Letter To The Editor: Bank Opposition To ILCs Troubling For Several Reasons
As reported in your newspaper, the stance by the Independent Community Bankers of America regarding credit unions owning ILCs is troubling. Two such ILC charters are under review by the FDIC, each chartered for the purposes of providing the CU community with a greater set of choices for their credit card programs. The ICBA's argument against these programs is both inaccurate and nakedly self-serving.
Neither ILC proposal is designed to offer credit cards on some national level marketed under the ILC's name, but each instead is intended to offer credit unions that are considering selling its credit card program a "friendly" solution. The ICBA's motives are so transparent as to be laughable: by preventing credit unions from selling their portfolios to other credit unions, all the ICBA seeks to do is continue to aggregate credit card balances within the banking community. It's no more complicated that that. Already owning 96% of all credit card balances is not enough for the bankers, apparently.
It will be unfortunate if the FDIC allows the ACBA to delay or prevent either proposed ILC authorization. As of today, credit unions that believe it makes sense to partner with a larger institution to issue credit cards must choose from a limited set of bank-only solutions. While those options may be acceptable to many, there is no reason interested credit unions should be prevented from trying to keep their credit card assets "in the movement." And the reasons are more than philosophical. Practically speaking, large banks have shown a willingness to assess higher late and overlimit fees and assess "penalty rates" far more quickly than credit unions. Partnering with issuers more closely tied to the credit union movement may help insulate CUs that choose this route from substantial member dissatisfaction if (or is it when?) these events occur.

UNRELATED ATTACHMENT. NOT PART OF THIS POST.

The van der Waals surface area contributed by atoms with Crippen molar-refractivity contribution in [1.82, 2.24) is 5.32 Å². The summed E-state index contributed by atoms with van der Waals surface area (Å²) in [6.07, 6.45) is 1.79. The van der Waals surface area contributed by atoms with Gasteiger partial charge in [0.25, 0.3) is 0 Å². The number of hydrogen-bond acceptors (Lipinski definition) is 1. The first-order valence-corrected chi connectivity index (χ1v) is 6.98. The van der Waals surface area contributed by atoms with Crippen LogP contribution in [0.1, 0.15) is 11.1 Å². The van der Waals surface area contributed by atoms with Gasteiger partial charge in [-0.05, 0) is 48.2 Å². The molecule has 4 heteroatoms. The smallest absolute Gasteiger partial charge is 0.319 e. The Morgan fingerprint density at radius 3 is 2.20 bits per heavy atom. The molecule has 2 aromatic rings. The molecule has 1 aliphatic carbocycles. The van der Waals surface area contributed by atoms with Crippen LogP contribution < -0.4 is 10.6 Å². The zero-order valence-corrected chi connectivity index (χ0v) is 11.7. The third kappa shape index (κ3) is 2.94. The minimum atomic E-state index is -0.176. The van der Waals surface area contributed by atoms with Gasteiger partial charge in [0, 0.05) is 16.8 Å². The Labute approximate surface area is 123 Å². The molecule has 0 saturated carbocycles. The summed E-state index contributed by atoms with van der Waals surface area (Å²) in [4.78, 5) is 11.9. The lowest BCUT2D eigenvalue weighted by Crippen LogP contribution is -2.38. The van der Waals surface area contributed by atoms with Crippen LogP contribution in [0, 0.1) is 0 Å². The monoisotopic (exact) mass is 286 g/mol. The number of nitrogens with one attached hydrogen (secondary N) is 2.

By making such broad, inaccurate and self-serving arguments the ICBA makes it clear its agenda is not fair competition, but the elimination of every creative idea the credit union community develops.
Tim Kolk, Managing Partner
Brookwood Capital, Peterborough, N.H.